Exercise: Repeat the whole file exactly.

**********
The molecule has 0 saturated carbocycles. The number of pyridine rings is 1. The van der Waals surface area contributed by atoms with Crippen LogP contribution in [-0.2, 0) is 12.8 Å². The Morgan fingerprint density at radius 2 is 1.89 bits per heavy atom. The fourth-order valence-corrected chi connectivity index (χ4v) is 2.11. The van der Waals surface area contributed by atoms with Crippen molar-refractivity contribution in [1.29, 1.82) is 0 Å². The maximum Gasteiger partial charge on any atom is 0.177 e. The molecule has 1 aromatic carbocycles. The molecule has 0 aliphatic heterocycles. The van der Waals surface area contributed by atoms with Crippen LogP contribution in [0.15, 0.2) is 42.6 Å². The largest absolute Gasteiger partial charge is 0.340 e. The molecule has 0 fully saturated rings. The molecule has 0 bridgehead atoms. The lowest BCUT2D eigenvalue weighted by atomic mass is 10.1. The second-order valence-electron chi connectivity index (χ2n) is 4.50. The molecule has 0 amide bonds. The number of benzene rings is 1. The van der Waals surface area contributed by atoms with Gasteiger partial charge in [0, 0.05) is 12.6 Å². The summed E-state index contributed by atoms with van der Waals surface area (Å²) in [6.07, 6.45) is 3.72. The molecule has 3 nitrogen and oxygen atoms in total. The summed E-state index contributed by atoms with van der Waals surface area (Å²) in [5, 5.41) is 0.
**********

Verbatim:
The molecule has 0 saturated carbocycles. The number of pyridine rings is 1. The van der Waals surface area contributed by atoms with Crippen LogP contribution in [-0.2, 0) is 12.8 Å². The Morgan fingerprint density at radius 2 is 1.89 bits per heavy atom. The fourth-order valence-corrected chi connectivity index (χ4v) is 2.11. The van der Waals surface area contributed by atoms with Crippen molar-refractivity contribution in [1.29, 1.82) is 0 Å². The maximum Gasteiger partial charge on any atom is 0.177 e. The molecule has 1 aromatic carbocycles. The molecule has 0 aliphatic heterocycles. The van der Waals surface area contributed by atoms with Crippen LogP contribution in [0.15, 0.2) is 42.6 Å². The largest absolute Gasteiger partial charge is 0.340 e. The molecule has 0 fully saturated rings. The molecule has 0 bridgehead atoms. The lowest BCUT2D eigenvalue weighted by atomic mass is 10.1. The second-order valence-electron chi connectivity index (χ2n) is 4.50. The molecule has 0 amide bonds. The number of benzene rings is 1. The van der Waals surface area contributed by atoms with Gasteiger partial charge in [0, 0.05) is 12.6 Å². The summed E-state index contributed by atoms with van der Waals surface area (Å²) in [6.07, 6.45) is 3.72. The molecule has 3 nitrogen and oxygen atoms in total. The summed E-state index contributed by atoms with van der Waals surface area (Å²) in [5, 5.41) is 0.